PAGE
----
A special mention goes to the excessive use of air conditioning outdoors in the eight facilities that host the World Cup matches in Qatar. Under each seat there is an air vent, and many fans and journalists have said it: it’s cold in the stadium. So cold that even some players have been affected like those of Brazil: striker Antony, in an interview with ESPN Brasil, revealed: “I had a bad sore throat for a few days that bothered me a bit, it was the air conditioning that gave me problems. Not only did I go through it, but other players also had coughs and sore throats.” The other players were the goalkeeper Alisson and midfielder Paqueta.

The Iran case

The case of Iranian national, now eliminated from the World Cup in Qatar, held the court. In their opening match against England, Iranian footballers did not sing the national anthem in protest against the brutal repression of the spontaneous demonstrations that arose in the homeland after thekilling of the young Mahsa Amini, only guilty of not wearing the veil in public. Apostrophized as “traitors” by the local regime press, the players sang the anthem in the second match against Wales, albeit in a half-hearted manner.

On that occasion, a fan in the stands showed an Iran shirt with the name of Mahsa Amini, which was seized by the Qatari authorities. The anthem was also sung in the third match against the United States, a game with very strong geopolitical significance: it seems that the day before, the suggestion to “behave” to avoid problems for the players’ families at home…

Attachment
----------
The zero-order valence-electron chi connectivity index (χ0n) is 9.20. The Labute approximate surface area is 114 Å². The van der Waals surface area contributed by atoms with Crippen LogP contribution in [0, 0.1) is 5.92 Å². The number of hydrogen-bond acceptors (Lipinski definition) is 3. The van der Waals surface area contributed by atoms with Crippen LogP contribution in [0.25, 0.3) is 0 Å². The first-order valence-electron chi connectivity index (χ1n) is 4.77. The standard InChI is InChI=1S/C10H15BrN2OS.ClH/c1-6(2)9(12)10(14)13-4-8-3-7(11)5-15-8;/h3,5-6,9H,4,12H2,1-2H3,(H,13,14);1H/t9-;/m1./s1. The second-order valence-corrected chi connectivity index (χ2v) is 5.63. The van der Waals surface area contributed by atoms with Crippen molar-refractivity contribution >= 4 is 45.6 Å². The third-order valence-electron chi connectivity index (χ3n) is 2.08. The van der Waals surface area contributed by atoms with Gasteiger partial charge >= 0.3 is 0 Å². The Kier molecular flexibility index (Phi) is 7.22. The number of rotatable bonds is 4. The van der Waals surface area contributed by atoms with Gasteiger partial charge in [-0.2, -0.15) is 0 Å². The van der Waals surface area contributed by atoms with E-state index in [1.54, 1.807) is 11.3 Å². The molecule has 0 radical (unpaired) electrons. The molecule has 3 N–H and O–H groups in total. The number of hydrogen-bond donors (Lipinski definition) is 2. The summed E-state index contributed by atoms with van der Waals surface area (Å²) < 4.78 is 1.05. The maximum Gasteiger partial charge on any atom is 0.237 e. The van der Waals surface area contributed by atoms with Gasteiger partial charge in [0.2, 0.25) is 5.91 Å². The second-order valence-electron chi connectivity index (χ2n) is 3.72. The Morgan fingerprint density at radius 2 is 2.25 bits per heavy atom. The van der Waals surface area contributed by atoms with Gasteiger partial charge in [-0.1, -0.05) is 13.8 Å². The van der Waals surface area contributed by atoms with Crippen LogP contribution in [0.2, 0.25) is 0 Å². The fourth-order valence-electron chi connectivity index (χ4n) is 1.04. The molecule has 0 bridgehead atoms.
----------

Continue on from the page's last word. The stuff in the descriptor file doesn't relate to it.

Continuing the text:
The rainbow colors

Eight European internationals would have liked to take the field entrusting their captain a rainbow headband with the words One Love to support the rights of the gay community in Qatar. Fifa banned the initiative, explaining that all the technical material to play must be the official one of the international federation, receiving a lot of criticism. To remedy this, he relaunched his official campaign No discrimination: in practice, an alternative band to the One Love but official. “We are – Fifa itself explained – an inclusive organization that wants to put football to the benefit of society by supporting good and legitimate causes, but it must be done within the framework of the rules of the competition that are known to all. The president of FIFA Gianni Infantino he reaffirmed his support for the community Lgbtqi+”.

There Germany, in the first match played, protested against this ban: all the players covered their mouths during the official photo, as if to say: “You have taken away our voice”. However, the rainbow was present in the stadiums of the World Cup: for example, on the hats of Wales fans, and on the flag carried on the field by the Italian Mario Ferri, which invaded the pitch during Uruguay-Portugal wearing a Superman shirt with two messages: “Respect for Iranian women” on the back, “Save Ukraine” on the chest. And during France-Tunisia another invader showed, this time, a Palestine flag.

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About David Martin

David Martin is the lead editor for Spark Chronicles. David has been working as a freelance journalist.